Truth be told, it’s been a rather peculiar few days.
From the open bars and free lunches to sitting in a Rory Mcilroy press conference as he stoked the fires of Ryder Cup captaincy and told us that Patrick Reed, the American Ryder Cup rookie, has no authority whatsoever.
Attending the Alfred Dunhill Links Competition as part of the press has been a privilege as much as it has been an experience.
Standing by the first tee on Thursday morning was quite something. Behind me on the putting green, Liverpool legends Alan Hansen and Jamie Redknapp were sharing a laugh as they prepared to take on this hallowed turf. On the tee, Ruud Gullit and Sir Bobby Charlton were waiting for Michael Ballack and Luis Figo to clear the fairway.
If you were looking to make an over-age football team, the Dunhill wouldn’t be a bad to place to recruit.
Yet none of these legends were taking anything for granted. When in St Andrews, all are humbled in the presence of its majesty. Sheer, unrivalled and spectacular beauty.
Not to mention history.
Professionals and amateurs alike are incredibly relaxed off the course, however. Despite being the butt of an extremely poor joke, if I may say so, of Sir Bobby’s most are willing to chat freely.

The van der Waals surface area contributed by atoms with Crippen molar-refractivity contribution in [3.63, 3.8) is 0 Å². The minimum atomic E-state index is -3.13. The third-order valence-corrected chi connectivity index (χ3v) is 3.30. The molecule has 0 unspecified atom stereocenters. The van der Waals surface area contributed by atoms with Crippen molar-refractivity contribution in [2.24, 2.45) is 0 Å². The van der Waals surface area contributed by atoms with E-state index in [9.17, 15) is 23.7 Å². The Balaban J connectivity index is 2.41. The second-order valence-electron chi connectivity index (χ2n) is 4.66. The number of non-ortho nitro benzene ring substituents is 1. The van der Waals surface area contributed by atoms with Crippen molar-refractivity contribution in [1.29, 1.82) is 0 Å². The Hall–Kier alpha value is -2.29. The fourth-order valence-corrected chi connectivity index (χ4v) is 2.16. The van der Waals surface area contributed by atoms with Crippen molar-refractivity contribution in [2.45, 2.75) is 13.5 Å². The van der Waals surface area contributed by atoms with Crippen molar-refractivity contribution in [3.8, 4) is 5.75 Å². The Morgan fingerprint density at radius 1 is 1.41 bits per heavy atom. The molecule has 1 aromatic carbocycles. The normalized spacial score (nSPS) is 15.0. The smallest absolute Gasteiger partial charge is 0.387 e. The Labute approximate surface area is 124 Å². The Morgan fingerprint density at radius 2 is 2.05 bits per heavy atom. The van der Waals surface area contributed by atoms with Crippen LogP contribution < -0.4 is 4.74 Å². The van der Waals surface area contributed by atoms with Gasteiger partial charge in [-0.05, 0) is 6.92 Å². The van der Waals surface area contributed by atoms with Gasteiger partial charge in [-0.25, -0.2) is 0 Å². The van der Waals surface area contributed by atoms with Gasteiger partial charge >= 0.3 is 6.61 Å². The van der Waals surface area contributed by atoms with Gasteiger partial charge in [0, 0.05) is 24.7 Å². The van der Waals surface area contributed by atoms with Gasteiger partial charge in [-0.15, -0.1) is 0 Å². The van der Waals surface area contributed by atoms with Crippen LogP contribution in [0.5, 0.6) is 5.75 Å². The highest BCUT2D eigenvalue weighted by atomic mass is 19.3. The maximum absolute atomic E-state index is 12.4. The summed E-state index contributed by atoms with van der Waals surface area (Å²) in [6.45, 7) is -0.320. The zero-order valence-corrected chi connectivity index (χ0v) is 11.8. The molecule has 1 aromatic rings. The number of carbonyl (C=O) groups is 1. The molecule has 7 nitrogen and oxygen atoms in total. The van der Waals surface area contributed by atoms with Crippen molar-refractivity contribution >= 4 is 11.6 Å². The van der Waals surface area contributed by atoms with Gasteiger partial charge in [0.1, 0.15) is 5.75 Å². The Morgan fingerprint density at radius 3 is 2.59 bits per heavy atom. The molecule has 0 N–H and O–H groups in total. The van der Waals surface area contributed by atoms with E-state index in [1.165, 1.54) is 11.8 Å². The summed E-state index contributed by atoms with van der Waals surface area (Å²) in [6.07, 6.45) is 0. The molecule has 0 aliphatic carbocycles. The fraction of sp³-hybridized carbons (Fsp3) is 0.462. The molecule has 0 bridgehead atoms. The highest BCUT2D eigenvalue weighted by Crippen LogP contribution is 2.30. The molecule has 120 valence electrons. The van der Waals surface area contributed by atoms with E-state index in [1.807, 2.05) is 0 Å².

Ernie Els described St Andrews, both the course and the place, as “almost spiritual” whilst Michael Vaughan and Shane Warne were in agreement that this is the pinnacle of golf.
When the sun has just begun to set and you take a look down the fairway in front of the R&A clubhouse, even those who have played at Lords and the MCG can only bask in such a god-like wonder.
That man Redknapp was certainly unreserved in his praise. He “absolutely loves the place, you can’t not, it’s the home of golf.”
“It makes your hair stand on end when you walk up the 1st and the 18th. It’s a great place to come.”
And this is coming from someone who knows what an occasion is. During a very successful football career he lifted the League Cup, UEFA Cup and the FA Cup yet when the choice was put to him of winning an FA cup at Wembley or The Open at the St Andrews, there was only ever one winner.
Even for those who compete in other sports, our small little town is still the pinnacle.